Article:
CENTRAL POINT, Ore. — Just a few hours after a 5-year-old was kidnapped Wednesday morning, police found him safe and took a 36-year-old man into custody. Police say the suspect, identified as 36-year-old Brian Depriest of The Dalles, knew the mother of the boy. She and the child’s father were both attacked with a hammer before the abduction. They were taken to a hospital with injuries considered serious but not life-threatening.
As soon as police know that boy was missing, an Amber Alert was issued and alerts were sent to many cell phones all over the state. Even though it all happened to the north, police say it’s important for Southern Oregonians to be aware of these types of incidents. Interstate 5 is a prime gateway into and out-of the state. Oregon State Police say the minute an Amber Alert is issued, they take it seriously and are on high alert for the suspected vehicle and person of interest. OSP officials say I-5 is always a likely route for suspects.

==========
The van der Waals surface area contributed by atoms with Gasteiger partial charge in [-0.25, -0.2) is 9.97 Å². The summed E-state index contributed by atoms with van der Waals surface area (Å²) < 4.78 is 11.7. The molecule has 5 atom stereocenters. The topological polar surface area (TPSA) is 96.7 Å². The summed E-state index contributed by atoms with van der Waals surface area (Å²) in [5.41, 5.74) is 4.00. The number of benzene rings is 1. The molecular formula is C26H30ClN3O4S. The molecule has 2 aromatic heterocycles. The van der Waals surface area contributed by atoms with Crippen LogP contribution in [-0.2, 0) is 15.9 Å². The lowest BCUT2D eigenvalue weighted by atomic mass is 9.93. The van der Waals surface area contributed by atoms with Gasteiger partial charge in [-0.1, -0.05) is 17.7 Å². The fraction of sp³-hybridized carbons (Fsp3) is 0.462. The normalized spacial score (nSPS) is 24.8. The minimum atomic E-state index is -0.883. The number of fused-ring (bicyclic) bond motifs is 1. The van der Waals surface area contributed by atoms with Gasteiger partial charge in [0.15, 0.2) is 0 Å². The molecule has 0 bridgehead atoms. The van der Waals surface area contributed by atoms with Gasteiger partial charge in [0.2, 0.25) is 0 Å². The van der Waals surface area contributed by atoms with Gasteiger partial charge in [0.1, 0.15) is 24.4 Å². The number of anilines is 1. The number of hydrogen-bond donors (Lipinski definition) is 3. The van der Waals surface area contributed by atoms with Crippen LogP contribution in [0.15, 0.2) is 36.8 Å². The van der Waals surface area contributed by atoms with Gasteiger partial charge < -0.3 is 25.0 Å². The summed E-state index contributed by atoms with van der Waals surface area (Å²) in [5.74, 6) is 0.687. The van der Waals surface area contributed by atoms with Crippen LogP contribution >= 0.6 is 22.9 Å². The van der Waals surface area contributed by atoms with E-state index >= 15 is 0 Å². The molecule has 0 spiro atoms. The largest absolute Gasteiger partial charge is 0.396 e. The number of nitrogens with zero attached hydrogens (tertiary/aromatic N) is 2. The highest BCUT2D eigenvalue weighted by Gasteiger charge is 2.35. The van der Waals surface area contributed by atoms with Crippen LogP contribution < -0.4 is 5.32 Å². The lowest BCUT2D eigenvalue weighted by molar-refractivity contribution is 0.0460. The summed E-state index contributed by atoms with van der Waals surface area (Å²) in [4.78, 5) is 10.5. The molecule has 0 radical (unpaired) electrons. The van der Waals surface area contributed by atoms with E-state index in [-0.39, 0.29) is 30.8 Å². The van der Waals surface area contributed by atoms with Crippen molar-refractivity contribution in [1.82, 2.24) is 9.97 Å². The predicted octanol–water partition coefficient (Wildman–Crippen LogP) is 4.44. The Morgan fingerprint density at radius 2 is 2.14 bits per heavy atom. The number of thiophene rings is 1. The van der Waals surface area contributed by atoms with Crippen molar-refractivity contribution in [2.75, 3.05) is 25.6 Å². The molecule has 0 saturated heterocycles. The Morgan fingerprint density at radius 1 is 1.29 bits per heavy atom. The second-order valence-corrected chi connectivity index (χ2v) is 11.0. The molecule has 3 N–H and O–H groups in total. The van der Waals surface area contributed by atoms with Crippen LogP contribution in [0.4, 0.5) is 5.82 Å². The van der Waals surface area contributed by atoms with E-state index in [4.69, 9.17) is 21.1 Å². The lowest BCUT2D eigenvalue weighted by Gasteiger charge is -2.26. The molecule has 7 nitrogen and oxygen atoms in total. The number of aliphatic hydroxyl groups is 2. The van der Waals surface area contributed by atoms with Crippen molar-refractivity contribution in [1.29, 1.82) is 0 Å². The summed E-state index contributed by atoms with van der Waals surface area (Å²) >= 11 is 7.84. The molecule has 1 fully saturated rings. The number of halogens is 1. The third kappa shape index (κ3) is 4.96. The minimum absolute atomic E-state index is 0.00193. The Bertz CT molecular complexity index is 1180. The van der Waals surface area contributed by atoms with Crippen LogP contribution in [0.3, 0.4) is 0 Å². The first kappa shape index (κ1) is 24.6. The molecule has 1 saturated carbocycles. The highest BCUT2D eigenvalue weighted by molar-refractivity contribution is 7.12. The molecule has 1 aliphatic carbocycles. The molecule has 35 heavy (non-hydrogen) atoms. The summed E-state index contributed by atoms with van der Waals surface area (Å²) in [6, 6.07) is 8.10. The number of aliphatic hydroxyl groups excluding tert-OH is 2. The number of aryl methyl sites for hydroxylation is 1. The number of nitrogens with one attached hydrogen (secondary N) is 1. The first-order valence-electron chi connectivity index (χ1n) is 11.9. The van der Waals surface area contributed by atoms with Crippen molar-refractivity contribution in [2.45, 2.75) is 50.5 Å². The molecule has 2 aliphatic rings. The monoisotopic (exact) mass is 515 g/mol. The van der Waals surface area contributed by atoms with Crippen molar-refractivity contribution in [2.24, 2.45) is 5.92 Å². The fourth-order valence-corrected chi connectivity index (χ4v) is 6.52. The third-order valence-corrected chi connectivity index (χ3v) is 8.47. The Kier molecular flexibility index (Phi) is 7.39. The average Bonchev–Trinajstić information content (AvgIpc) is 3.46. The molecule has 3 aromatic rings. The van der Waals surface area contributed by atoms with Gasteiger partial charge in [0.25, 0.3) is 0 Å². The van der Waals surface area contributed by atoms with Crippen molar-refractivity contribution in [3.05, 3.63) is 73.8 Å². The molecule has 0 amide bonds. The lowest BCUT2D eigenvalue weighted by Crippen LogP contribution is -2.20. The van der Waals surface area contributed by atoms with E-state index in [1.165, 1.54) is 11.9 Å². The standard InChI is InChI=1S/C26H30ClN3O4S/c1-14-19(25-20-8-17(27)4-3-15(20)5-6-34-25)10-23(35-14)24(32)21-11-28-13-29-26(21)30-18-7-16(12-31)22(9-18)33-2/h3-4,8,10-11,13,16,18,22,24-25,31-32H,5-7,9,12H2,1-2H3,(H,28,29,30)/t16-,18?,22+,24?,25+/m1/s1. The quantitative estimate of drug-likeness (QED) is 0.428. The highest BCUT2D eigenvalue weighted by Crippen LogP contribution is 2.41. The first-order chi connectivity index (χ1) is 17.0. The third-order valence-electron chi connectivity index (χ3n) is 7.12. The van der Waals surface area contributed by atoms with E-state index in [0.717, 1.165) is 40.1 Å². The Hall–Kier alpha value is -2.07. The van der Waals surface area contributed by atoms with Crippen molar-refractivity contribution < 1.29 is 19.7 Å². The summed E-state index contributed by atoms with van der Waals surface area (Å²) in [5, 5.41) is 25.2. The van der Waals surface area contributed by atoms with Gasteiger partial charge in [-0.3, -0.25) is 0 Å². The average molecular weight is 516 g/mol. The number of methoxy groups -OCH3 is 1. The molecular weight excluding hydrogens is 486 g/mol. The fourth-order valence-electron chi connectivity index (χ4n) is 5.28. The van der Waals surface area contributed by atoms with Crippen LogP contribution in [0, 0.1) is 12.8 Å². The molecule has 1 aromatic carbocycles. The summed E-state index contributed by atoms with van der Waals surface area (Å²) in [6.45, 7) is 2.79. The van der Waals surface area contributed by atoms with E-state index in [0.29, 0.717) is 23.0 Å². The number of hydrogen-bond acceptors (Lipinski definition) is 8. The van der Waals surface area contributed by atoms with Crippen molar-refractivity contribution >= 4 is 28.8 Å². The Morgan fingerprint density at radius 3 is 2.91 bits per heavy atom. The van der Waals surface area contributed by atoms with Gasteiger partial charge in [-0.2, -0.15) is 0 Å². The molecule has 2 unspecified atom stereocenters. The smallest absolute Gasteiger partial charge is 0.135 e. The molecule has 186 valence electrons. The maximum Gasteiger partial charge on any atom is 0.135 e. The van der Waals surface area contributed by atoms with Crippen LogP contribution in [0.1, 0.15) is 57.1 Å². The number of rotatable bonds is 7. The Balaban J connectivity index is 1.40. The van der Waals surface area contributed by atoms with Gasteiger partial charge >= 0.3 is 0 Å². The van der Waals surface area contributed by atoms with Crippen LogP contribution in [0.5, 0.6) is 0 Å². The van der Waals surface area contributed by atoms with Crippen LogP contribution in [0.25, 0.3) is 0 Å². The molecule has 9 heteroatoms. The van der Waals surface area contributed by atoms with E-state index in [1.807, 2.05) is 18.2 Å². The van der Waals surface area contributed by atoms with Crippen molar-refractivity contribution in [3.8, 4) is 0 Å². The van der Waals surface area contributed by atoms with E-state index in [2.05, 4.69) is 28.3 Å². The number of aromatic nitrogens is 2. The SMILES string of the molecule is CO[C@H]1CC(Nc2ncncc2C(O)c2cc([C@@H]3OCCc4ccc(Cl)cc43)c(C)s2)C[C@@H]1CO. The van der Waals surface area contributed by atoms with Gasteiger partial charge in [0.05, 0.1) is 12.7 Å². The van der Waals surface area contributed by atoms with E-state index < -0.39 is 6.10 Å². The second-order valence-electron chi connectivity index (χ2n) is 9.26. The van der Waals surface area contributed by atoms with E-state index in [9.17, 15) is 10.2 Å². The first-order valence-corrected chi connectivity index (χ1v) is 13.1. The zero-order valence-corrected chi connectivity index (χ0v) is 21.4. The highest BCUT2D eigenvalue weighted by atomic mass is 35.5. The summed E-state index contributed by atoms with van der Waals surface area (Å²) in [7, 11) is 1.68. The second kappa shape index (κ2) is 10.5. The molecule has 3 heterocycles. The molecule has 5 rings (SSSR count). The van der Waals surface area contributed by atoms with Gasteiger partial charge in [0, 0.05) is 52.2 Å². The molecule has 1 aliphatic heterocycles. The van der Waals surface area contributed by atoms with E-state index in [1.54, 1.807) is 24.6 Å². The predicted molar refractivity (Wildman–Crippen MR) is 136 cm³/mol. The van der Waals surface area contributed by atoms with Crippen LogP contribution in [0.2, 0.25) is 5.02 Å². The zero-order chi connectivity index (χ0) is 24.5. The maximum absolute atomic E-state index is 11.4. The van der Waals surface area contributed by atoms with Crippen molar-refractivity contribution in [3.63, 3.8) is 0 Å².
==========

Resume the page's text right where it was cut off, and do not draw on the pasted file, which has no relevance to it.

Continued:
Since Oregon adopted the Amber Alert system in 2002, 19 alerts have been issued in the state, resulting in 21 children being returned safely. Locally, Medford Police say they have policies and procedures ready to go should an Amber Alert need to be called for an abducted Medford child, but it’s not just police who help.
“We need the public’s eyes and ears, and when it’s an Amber Alert, it’s not only all hands on deck from a law enforcement standpoint, but a community standpoint as well,” said Medford Police Lt. Mike Budreau.
Medford Police officials say time is of the essence in abduction cases and would work around the clock as the lead agency in the case of a Medford abduction. Many smart phones have a message pop up automatically whenever an Amber Alert is issued. It varies phone by phone and provider by provider, but the option can generally be turned on under the settings and notification menus.